After a successful launch last year, the city-sponsored Spanish Language Civic Leadership Academy is returning for a second round in 2018.
The nine-week course tailored for Spanish-speaking residents will provide a quick tutorial on local civics, introducing participants to the Mountain View government and its various departments and roles. It runs for two months, starting in March.
Last year's program was considered a remarkable success, said Nancy Ducos, the city's multilingual outreach coordinator, who organized the academy. About 30 people signed up and met each Wednesday to learn about city divisions including the library, police department and public works.
"I really enjoyed it," said Miguel Sanchez, a 47-year-old software engineer who's lived in Mountain View for more than 20 years. "They really bent over backwards to accommodate the Spanish-speaking community."
Sanchez said he was motivated to participate in the Spanish Academy by the political climate following the 2016 election. Many non-native residents felt besieged by the anti-immigrant sentiment radiating from the White House under President Donald Trump, he said. For that reason, he saw it as a good opportunity to see the inner workings of his local government.
Sanchez said meeting with police Chief Max Bosel, and getting to learn more about the city's hands-off approach to immigration enforcement, was one of his favorite sessions. At another, the academy participants were brought to City Hall to sit at the City Council dais for a mock government meeting, which included debating policies and planning out a city budget. Spanish translators were always on hand to ensure everyone was easily able to communicate.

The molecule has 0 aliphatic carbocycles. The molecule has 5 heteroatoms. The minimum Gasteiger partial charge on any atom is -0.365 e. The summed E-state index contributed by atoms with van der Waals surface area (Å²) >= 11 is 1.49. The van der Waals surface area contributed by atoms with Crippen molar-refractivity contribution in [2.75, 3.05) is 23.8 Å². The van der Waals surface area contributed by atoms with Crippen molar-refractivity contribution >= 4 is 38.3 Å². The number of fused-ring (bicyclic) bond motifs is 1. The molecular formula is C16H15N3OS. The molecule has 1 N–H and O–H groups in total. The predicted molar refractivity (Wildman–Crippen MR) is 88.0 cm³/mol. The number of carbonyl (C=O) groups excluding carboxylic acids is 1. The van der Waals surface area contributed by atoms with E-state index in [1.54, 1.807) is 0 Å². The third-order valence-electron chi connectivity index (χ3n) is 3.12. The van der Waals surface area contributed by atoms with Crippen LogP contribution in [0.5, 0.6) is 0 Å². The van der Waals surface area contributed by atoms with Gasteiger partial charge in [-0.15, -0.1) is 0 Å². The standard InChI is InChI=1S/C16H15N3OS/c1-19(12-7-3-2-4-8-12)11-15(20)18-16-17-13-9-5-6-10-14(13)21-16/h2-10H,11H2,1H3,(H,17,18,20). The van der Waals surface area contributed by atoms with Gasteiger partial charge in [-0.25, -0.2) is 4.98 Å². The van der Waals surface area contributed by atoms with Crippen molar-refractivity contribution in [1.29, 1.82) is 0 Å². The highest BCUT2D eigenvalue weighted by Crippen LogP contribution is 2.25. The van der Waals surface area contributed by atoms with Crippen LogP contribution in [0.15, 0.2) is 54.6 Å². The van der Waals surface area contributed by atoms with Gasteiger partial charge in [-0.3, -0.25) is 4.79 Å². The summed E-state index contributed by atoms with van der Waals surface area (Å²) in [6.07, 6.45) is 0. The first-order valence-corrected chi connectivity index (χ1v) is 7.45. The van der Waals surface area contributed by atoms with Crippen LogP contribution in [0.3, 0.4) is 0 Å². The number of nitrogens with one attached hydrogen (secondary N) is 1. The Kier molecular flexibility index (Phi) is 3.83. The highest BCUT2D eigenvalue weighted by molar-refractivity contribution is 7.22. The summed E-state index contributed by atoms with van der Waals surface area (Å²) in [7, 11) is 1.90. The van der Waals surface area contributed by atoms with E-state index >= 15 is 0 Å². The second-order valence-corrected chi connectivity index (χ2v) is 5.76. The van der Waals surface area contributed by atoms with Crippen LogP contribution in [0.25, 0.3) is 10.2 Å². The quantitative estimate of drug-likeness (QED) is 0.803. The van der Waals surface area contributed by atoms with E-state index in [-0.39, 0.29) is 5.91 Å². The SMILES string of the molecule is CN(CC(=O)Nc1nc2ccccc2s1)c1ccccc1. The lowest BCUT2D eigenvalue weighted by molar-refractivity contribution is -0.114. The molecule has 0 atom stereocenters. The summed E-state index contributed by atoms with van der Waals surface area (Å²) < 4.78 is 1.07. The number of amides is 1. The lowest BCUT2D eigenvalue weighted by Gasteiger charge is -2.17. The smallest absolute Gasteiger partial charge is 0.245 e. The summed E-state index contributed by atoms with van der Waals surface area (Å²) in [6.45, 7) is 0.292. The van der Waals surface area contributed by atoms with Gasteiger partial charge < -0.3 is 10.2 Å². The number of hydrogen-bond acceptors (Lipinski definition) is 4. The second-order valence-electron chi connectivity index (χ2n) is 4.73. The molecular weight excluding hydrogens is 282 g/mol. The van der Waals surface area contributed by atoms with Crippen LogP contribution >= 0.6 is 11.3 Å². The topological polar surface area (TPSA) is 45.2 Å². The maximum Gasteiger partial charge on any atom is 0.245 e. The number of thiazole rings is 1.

"It really opens your eyes," Sanchez said. "I became more familiar with the faces and names at City Hall, and I learned who to contact at the city."
Those lessons paid off. A few months after the meeting, Sanchez knew who to call at the city to submit a petition calling for a new stop sign in his neighborhood. Not long afterward, the sign was installed, he said. He later attended public meetings to speak about local housing issues.
For city officials, the Spanish Academy is seen as a good way to encourage more participation in local civics and possibly nurture a new generation of "emerging leaders," Ducos said.
"Before, (for them) it felt like the local government was a situation of them and us, but now it's like all of us together," she said. "This is a great opportunity for people to develop a sense of belonging and learn about their community."
The Spanish Language Civic Leadership Academy and will be held on Wednesday nights from 5:30 p.m. to 8 p.m., March 21 through May 21. It's free, and a light meal and childcare will be provided.
Spanish-speaking residents of Mountain View may sign up by going to mountainview.gov/civico, or by calling 650-903-6145. The program has space for 28 participants, and registration closes on Feb. 23.